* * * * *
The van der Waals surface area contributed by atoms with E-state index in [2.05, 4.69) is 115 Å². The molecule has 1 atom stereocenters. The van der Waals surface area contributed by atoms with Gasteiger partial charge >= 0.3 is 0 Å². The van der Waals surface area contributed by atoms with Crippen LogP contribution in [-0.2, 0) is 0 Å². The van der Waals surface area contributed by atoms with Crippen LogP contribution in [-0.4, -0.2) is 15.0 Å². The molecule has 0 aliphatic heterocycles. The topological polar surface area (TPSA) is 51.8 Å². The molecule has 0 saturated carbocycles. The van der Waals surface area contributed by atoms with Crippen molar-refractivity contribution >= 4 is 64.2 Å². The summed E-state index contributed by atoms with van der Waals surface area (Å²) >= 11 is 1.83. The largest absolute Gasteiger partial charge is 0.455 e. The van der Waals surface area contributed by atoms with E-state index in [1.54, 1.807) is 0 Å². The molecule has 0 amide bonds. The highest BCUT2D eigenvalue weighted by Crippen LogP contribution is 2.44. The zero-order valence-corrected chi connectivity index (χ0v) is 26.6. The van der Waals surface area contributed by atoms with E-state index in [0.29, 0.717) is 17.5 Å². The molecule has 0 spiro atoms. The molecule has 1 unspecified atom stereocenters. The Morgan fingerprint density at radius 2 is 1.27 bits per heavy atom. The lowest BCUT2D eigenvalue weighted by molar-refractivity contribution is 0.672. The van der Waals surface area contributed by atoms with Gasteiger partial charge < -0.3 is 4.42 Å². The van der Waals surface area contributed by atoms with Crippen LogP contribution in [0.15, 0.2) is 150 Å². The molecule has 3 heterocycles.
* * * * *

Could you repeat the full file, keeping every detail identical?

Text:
The van der Waals surface area contributed by atoms with E-state index in [2.05, 4.69) is 115 Å². The molecule has 1 atom stereocenters. The van der Waals surface area contributed by atoms with Gasteiger partial charge >= 0.3 is 0 Å². The van der Waals surface area contributed by atoms with Crippen LogP contribution in [-0.2, 0) is 0 Å². The van der Waals surface area contributed by atoms with Crippen LogP contribution in [-0.4, -0.2) is 15.0 Å². The molecule has 0 aliphatic heterocycles. The topological polar surface area (TPSA) is 51.8 Å². The molecule has 0 saturated carbocycles. The van der Waals surface area contributed by atoms with Crippen molar-refractivity contribution >= 4 is 64.2 Å². The summed E-state index contributed by atoms with van der Waals surface area (Å²) >= 11 is 1.83. The largest absolute Gasteiger partial charge is 0.455 e. The van der Waals surface area contributed by atoms with E-state index in [1.54, 1.807) is 0 Å². The molecule has 0 amide bonds. The highest BCUT2D eigenvalue weighted by Crippen LogP contribution is 2.44. The zero-order valence-corrected chi connectivity index (χ0v) is 26.6. The van der Waals surface area contributed by atoms with E-state index in [0.29, 0.717) is 17.5 Å². The molecule has 0 spiro atoms. The molecule has 1 unspecified atom stereocenters. The Morgan fingerprint density at radius 2 is 1.27 bits per heavy atom. The lowest BCUT2D eigenvalue weighted by molar-refractivity contribution is 0.672. The van der Waals surface area contributed by atoms with Gasteiger partial charge < -0.3 is 4.42 Å². The van der Waals surface area contributed by atoms with Crippen LogP contribution in [0.15, 0.2) is 150 Å². The molecule has 3 heterocycles.